Depression in pregnant and postpartum people is a serious problem. Rather than using a screening tool with a cut-off score to detect depression in every pregnant and postpartum patient, clinicians should ask patients about their well-being as part of usual care, recommends a new guideline from the Canadian Task Force on Preventive Health Care published in CMAJ (Canadian Medical Association Journal).
However, there is little evidence that universal screening for depression using a standard questionnaire and cut-off score improves longer-term outcomes for these patients, indicating more research is needed.
researchers were disappointed to find insufficient evidence of benefit to universal screening with a questionnaire and cut-off score; rather, it’s best for primary care clinicians to focus on asking patients about their well-being at visits,the emphasis is on an individualized rather than one-size-fits-all approach.
Reference: “Regular enquiry about well-being vs. universal screening recommended to detect depression in pregnancy and after birth” CANADIAN MEDICAL ASSOCIATION JOURNAL; DOI-10.1503/cmaj.220290.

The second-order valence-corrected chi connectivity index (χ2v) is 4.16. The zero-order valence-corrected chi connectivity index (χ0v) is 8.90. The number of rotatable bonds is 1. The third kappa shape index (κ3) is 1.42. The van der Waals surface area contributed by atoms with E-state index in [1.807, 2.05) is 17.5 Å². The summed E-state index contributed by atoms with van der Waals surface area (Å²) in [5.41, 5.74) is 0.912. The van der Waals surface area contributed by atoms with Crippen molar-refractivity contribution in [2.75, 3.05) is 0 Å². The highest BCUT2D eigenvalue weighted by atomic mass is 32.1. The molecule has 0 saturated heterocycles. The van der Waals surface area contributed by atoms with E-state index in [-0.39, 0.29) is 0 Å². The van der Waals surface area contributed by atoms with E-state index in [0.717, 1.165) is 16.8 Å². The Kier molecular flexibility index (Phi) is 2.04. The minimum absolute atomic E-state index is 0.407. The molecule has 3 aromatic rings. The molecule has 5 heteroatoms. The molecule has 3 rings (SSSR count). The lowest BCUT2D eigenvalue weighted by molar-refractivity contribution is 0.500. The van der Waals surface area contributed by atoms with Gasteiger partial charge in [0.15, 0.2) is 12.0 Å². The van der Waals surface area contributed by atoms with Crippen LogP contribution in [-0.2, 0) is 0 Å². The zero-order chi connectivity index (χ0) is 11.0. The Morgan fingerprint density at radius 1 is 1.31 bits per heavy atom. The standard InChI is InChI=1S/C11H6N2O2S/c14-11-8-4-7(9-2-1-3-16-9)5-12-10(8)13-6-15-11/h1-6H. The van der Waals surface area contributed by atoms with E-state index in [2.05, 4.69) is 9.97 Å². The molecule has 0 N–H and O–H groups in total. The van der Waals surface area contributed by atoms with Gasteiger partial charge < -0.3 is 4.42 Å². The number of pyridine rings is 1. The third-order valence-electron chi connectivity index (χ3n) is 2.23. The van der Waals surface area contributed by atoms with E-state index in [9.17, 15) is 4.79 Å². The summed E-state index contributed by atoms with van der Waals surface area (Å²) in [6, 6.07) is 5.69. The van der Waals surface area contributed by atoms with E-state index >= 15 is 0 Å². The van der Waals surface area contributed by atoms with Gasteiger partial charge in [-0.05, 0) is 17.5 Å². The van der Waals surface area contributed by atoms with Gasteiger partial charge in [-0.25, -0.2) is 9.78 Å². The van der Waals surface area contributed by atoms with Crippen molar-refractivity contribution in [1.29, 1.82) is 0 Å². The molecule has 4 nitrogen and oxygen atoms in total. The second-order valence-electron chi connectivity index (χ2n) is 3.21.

2. Early-stage Hodgkin lymphoma face a higher risk of death cardiovascular disease than from cancer
Treatment advances have improved the survival of individuals with Hodgkin lymphoma (HL)—a type of cancer that affects the lymphatic system—but therapies can increase patients’ risk of developing heart problems. A recent study published online in CANCER, a peer-reviewed journal of the American Cancer Society, reveals that people with early-stage Hodgkin’s lymphoma are now at higher risk of dying from cardiovascular disease than from cancer.
The multicenter study included 15,889 children and adults in the United States who were diagnosed with Hodgkin lymphoma between 1983 and 2015. Researchers conducted this study because cardiovascular disease may be the most common non-malignant long-term complication and a prevalent cause of non-malignant death following treatment in Hodgkin lymphoma survivors.
Reference: “People with early-stage Hodgkin lymphoma face a higher risk of dying from cardiovascular disease than from cancer”; WILEY, JOURNAL Cancer; DOI: 10.1002/cncr.34375.
3. Genetic link between frequent naps and high blood pressure
Napping on a regular basis is associated with higher risks for high blood pressure and stroke, according to new research published today in Hypertension, an American Heart Association journal.
Researchers in China examined whether frequent naps could be a potential causal risk factor for high blood pressure and/or stroke. This is the first study to use both observational analysis of participants over a long period of time and Mendelian randomization – a genetic risk validation to investigate whether frequent napping was associated with high blood pressure and ischemic stroke.
Reference: “Study shows link between frequent naps and high blood pressure”; AMERICAN HEART ASSOCIATION, JOURNAL- Hypertension; DOI:10.1161/HYPERTENSIONAHA.122.19120.